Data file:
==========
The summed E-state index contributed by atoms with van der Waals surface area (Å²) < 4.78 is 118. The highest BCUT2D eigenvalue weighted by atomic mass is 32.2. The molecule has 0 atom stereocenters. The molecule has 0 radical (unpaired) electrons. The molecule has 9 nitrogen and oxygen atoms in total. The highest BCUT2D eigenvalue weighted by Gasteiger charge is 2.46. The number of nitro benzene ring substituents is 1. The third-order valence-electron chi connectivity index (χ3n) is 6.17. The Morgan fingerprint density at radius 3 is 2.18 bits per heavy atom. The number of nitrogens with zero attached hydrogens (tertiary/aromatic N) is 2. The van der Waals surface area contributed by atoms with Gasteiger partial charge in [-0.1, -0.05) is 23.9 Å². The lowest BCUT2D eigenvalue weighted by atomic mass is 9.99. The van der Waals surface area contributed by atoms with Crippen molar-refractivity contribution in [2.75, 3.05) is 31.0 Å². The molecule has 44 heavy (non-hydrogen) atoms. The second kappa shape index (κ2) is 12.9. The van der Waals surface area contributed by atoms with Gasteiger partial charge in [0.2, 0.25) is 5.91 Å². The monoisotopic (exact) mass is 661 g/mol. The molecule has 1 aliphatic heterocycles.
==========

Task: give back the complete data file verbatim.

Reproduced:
The summed E-state index contributed by atoms with van der Waals surface area (Å²) < 4.78 is 118. The highest BCUT2D eigenvalue weighted by atomic mass is 32.2. The molecule has 0 atom stereocenters. The molecule has 0 radical (unpaired) electrons. The molecule has 9 nitrogen and oxygen atoms in total. The highest BCUT2D eigenvalue weighted by Gasteiger charge is 2.46. The number of nitro benzene ring substituents is 1. The third-order valence-electron chi connectivity index (χ3n) is 6.17. The Morgan fingerprint density at radius 3 is 2.18 bits per heavy atom. The number of nitrogens with zero attached hydrogens (tertiary/aromatic N) is 2. The van der Waals surface area contributed by atoms with Gasteiger partial charge in [-0.1, -0.05) is 23.9 Å². The lowest BCUT2D eigenvalue weighted by atomic mass is 9.99. The van der Waals surface area contributed by atoms with Crippen molar-refractivity contribution in [2.75, 3.05) is 31.0 Å². The molecule has 44 heavy (non-hydrogen) atoms. The second kappa shape index (κ2) is 12.9. The van der Waals surface area contributed by atoms with Gasteiger partial charge in [0.2, 0.25) is 5.91 Å². The monoisotopic (exact) mass is 661 g/mol. The molecule has 1 aliphatic heterocycles.